Leadership and Performance in Virtual Teams: Exploring Brokerage in Electronic Communication

Leadership and Performance in Virtual Teams: Exploring Brokerage in Electronic Communication

Johannes Glückler (Catholic University of Eichstätt, Germany) and Gregor Schrott (University of Frankfurt, Germany)
DOI: 10.4018/978-1-60566-110-0.ch010
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Abstract

This article explores the structural foundations of leadership and performance in virtual project teams. In an experimental business case, the article demonstrates the effect of structural brokerage in team communication on leadership and team performance. This research suggests that social roles as well as the acknowledgement of leadership and performance are conditional to the way individuals and teams relate to their environment. It supports structural hole theory in that leaders and a winner team achieved the highest values of flow betweenness and network efficiency. Strategically, managers of virtual knowledge networks should focus their attention not only on the qualifications of individuals, but also on communication structures within their work groups.
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Introduction

The project is an important type of organization, as it encourages flexible production and the assembly of a diverse expertise. In contrast to permanent organizational forms, projects often create unique output and are essentially non-routine forms of collaboration in which search procedures are highly complex. Projects are organized in temporary, often multidisciplinary teams. Virtual teams have especially been experiencing considerable expansion in the organization of production and knowledge generation (Cascio & Shurygailo, 2003; Pinsonneault & Caya, 2005). This is largely a consequence of several developments in the current economy: an increase of inter-firm project cooperation, a shift from manufacturing to service and knowledge work, and the ongoing internationalization of factor and commodity markets. Compared to permanent work organizational structures and localized projects, virtual teams offer a number of strategic advantages. Firms can form work groups with optimum membership while retaining the advantages of flat hierarchies (Townsend et al., 1998). Moreover, organizations gain access to formerly unavailable expertise and maximize the potential use of this expertise across geographically disperse locations within the firm. Finally, though reliable statistics are not yet available, firms report that virtual teams cut down the costs of production when compared to alternative forms of collaborative production.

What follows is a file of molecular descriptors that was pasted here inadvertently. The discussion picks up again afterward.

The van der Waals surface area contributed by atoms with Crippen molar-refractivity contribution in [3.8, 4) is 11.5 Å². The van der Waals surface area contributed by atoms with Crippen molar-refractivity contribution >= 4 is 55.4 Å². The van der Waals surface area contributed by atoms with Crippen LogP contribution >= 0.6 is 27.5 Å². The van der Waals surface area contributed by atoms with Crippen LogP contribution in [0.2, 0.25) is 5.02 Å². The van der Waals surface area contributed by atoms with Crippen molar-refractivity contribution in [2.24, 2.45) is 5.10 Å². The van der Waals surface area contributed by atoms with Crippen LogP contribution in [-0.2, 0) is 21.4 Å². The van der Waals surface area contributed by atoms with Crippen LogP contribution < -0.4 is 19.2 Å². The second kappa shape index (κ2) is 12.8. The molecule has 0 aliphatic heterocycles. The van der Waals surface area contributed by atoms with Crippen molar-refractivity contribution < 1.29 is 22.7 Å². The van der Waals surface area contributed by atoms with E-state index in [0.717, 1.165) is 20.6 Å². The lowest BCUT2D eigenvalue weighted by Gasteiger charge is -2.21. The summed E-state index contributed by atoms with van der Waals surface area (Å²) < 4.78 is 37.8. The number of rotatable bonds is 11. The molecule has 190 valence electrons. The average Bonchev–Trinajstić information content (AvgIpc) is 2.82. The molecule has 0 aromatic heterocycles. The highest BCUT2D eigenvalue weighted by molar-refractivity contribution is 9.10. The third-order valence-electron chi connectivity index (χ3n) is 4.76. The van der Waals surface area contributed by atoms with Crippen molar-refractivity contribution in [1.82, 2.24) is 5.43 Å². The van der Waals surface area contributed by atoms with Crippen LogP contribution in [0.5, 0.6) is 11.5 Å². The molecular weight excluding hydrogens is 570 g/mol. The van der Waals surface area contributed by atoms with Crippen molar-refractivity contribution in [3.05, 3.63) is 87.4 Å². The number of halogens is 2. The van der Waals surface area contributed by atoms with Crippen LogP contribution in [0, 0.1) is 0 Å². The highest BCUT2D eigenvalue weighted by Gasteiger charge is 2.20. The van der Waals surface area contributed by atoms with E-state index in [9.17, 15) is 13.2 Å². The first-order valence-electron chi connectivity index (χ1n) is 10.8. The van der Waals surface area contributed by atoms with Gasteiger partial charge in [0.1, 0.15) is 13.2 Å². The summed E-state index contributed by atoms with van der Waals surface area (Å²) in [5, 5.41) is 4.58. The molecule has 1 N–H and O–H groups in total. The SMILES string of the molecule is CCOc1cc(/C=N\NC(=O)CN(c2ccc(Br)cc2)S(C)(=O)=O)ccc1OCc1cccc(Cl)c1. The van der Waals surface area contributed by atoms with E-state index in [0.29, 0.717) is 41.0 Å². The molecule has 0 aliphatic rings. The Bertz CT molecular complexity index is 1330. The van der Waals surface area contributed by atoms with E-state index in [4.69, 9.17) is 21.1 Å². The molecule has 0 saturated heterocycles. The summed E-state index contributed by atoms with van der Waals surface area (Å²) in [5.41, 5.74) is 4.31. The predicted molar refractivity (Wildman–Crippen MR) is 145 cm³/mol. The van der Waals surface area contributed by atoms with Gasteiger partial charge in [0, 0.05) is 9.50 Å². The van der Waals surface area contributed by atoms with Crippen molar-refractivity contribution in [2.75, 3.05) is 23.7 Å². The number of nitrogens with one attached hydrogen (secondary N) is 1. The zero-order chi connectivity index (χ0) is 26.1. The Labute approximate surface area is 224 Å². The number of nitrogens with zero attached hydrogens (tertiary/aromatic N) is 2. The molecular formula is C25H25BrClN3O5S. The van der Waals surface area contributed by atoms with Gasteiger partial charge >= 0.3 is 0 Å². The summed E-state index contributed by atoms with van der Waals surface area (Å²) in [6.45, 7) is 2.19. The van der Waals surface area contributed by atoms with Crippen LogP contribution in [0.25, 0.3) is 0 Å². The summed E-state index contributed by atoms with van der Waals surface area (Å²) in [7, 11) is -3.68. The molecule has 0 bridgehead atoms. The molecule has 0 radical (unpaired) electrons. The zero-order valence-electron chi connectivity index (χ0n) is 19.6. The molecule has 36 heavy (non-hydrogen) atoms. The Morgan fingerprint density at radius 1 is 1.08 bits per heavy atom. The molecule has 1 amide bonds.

The trend toward physically dispersed work groups with only limited space for intimate communication has necessitated a fresh inquiry into the role and nature of team organization, leadership, and performance in virtual settings (Kayworth & Leidner, 2002). Warkentin and Beranek (1999) found social ties among team members to be a significant contributor to the effectiveness of information exchange in the use of computer-mediated communication systems. Since many managers still tend to base their decisions on intuition rather than structural analysis of virtual communication processes (Cross, Parker, Prusak, & Borgatti, 2001; Cross & Prusak, 2002), more research is needed to explore mechanisms of coordination and communication in virtual teams (Montoya-Weiss, Massey, & Song, 2001).

This article aims at identifying some of the dynamics and drivers of leadership and performance in virtual teams. The objective of the analysis is to understand the basis of leadership and team performance from a network perspective focusing on communication relationships between project participants. The second section develops hypotheses for the effect of network structure on individual and team performance in virtual projects. The third section presents the design of an experiment with students for empirical exploration and introduces the network methods used for analysis. The fourth section presents the results from the social network analysis of the communication patterns. The results are discussed, with respect to leadership and performance, and then the fifth section closes with a conclusion.

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